International Day of Commemoration and Dignity of the Victims of the Crime of Genocide and of the Prevention of this Crime

UN Symphony playingDag Hammarskjöld used to invite people over to his house to listen to records of Johann Sebastian Bach. Considering all that Mr. Hammarskjöld had to do as the UN’s second General Secretary, this seems really odd. But today’s event began with the UNSRC orchestra playing Johann Sebastian Bach’s  “Air”. As the group played I was reminded of the power of music to convey the human ideals of harmony and beauty.

In the process of remembering, “we have learned that symbols matter.” said David Tolbert, President of the International Center for Transitional Justice. “Use of memorials about victims and their dignity are an ongoing form of remorse and apology.” Tolbert remarked. Today marks the very first day of commemoration for victims as well as its the prevention in the future. Tolbert continued, “We have to end the denial and legal niceties, and tell the truth about what happened”

Pablo de Greiff, Special Rapporteur on the promotion of truth, justice, reparation and guarantees of non-recurrence, gave his report. “The situation on the ground today shows a significant gap between intentions to ‘never again’ have genocide and what is often tolerated in our global community. Xenophobic rhetoric and hate speech as well as the many human rights violations show that “we have still much work to do in terms of preventative measures and utilizing available resources” Mr. de Greiff said. Greiff gave an example: “Recently, more than 60 countries have recently adopted legislation that severely constrains civil society organizations to do their role. We need to find a way to strengthen civil society.”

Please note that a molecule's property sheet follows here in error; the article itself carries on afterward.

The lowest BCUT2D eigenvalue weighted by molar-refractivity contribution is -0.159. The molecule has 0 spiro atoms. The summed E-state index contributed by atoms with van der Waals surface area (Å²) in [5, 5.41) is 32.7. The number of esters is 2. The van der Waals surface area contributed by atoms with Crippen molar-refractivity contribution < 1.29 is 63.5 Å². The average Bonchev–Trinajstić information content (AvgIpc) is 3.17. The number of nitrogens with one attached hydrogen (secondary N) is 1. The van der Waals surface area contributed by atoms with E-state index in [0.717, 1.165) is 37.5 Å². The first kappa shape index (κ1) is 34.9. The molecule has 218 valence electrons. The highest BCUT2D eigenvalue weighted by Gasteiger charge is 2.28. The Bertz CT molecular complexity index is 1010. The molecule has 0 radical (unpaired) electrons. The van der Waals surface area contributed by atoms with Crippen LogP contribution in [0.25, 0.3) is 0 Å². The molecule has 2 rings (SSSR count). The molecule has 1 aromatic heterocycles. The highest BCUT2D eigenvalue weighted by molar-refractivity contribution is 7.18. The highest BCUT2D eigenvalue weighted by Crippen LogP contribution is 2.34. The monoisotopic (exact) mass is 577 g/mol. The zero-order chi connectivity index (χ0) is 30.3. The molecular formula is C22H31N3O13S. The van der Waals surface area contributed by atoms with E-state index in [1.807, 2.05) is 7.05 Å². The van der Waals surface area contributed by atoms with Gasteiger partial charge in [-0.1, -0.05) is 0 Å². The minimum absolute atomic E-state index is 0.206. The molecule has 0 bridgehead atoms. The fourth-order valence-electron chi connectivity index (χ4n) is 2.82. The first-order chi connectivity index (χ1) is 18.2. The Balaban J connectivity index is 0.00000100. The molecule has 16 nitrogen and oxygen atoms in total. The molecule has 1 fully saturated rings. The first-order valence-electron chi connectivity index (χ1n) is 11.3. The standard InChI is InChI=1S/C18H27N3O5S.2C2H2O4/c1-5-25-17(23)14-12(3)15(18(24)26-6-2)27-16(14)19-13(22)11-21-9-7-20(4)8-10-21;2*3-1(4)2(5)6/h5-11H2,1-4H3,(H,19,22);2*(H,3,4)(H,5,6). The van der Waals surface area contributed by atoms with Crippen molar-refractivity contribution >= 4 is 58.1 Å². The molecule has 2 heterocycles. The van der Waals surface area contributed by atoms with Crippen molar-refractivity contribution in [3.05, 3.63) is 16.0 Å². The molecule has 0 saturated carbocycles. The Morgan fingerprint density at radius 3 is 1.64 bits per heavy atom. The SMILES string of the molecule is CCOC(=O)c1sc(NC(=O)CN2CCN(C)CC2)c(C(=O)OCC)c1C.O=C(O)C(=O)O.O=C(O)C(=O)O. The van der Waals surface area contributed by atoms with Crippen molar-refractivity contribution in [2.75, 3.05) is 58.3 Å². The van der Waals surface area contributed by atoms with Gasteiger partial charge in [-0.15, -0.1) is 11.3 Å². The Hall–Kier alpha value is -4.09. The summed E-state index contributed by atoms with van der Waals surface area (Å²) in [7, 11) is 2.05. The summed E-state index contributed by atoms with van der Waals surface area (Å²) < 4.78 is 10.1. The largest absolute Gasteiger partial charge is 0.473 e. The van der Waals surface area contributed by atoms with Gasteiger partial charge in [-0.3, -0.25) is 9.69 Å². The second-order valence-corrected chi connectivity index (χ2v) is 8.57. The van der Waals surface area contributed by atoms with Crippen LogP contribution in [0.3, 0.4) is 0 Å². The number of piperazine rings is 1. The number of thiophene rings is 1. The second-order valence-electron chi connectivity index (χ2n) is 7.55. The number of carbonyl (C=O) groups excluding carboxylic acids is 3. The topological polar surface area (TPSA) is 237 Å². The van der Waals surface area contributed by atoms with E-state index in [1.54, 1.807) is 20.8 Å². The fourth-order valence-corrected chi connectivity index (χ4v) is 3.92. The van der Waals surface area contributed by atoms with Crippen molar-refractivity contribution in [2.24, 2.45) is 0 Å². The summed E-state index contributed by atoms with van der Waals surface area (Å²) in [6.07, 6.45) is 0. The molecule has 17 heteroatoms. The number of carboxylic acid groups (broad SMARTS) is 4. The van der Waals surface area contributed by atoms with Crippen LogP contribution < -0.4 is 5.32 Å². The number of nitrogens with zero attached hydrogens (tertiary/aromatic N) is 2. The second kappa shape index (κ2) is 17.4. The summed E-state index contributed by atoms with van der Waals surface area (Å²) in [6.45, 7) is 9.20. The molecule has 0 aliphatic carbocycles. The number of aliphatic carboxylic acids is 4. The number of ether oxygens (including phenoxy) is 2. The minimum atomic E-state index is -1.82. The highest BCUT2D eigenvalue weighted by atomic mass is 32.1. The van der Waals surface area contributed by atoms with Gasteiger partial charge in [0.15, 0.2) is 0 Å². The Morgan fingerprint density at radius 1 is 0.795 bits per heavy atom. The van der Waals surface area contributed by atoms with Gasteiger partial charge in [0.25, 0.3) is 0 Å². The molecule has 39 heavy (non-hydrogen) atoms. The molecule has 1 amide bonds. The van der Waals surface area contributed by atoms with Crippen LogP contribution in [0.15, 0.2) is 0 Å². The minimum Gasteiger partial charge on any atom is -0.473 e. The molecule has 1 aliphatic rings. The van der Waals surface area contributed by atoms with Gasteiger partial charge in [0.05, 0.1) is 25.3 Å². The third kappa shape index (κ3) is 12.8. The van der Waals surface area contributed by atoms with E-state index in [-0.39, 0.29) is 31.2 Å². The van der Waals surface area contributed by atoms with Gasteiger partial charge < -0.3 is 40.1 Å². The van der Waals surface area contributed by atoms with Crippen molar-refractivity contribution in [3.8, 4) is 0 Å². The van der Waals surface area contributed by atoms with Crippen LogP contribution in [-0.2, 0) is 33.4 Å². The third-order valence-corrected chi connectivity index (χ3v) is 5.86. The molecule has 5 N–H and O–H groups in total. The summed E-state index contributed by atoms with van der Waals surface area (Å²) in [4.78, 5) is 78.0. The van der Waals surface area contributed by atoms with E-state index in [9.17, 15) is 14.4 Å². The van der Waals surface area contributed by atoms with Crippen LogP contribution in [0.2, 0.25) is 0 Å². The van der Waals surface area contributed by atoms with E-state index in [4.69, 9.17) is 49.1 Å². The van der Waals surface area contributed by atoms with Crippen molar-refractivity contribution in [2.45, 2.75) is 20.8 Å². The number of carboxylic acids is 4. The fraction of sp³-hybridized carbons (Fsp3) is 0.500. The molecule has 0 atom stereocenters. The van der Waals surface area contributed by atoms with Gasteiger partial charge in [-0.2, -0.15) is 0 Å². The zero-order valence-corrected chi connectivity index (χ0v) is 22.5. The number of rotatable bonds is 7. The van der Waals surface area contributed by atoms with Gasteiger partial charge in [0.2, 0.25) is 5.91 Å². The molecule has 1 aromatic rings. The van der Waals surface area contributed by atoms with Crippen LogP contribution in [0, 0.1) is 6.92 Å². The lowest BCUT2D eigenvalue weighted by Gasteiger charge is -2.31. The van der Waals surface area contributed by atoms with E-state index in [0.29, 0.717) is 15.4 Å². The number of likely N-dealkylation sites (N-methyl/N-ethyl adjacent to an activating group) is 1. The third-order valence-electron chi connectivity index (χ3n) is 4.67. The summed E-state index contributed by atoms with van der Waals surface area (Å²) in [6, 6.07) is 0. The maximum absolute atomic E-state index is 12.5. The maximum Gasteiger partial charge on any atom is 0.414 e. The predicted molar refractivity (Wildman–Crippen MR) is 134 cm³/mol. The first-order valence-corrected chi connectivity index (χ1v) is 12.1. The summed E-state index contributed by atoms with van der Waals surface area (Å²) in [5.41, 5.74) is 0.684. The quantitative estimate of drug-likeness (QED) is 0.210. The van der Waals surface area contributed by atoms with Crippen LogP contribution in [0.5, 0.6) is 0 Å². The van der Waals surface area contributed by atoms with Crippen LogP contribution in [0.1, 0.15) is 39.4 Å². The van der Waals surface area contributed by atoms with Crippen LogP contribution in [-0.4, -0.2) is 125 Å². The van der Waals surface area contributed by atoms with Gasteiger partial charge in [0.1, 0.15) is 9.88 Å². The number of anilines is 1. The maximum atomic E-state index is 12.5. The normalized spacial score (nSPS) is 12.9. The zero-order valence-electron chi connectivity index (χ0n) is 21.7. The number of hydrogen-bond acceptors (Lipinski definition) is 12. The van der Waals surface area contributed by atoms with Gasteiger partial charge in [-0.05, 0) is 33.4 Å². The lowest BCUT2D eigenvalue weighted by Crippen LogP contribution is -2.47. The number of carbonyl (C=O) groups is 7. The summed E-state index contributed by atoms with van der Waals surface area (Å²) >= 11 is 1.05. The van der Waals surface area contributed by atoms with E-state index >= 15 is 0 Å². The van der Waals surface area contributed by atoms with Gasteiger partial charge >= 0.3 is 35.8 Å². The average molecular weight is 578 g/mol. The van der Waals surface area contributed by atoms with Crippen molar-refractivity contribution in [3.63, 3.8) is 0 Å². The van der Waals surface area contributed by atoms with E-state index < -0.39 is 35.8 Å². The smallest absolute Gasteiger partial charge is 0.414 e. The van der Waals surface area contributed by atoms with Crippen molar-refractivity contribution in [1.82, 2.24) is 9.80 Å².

Several presenters, including the representative from Armenia and UN special advisors championed the efforts of civil society actors as well as those who have had the courage to tell the story right. “We have to tell the stories right, without denial and head on” said David Tolbert.  Education is a critical tool to reduce historical revisionism. Tolbert added, “Too often our textbooks are full of lies and denial of the truth of what really happened.”  Exposing the facts about genocide erodes the culture of denial. Telling the truth about Genocide means that nations must not deny the label or revise its history books. Tolbert pointed to truth Commissions like the one in Guatemala explored the crimes committed by state actors against the indigenous Mayan people in the middle of the 20th century.

Professor Elisa Von Joeden-Forgey concluded her statements saying:  “We should remember the victims as valuable members of our communities… as those who are tied to ourselves through the dense tapestry of human history.”

The remembrance was concluded by the UNSRC orchestra playing Beethoven’s  “Eine kleine Nachtmusik” (a little night music). During this season of peace, let us continue to pray, wait, and be vigilant, seeking truth and justice for all.

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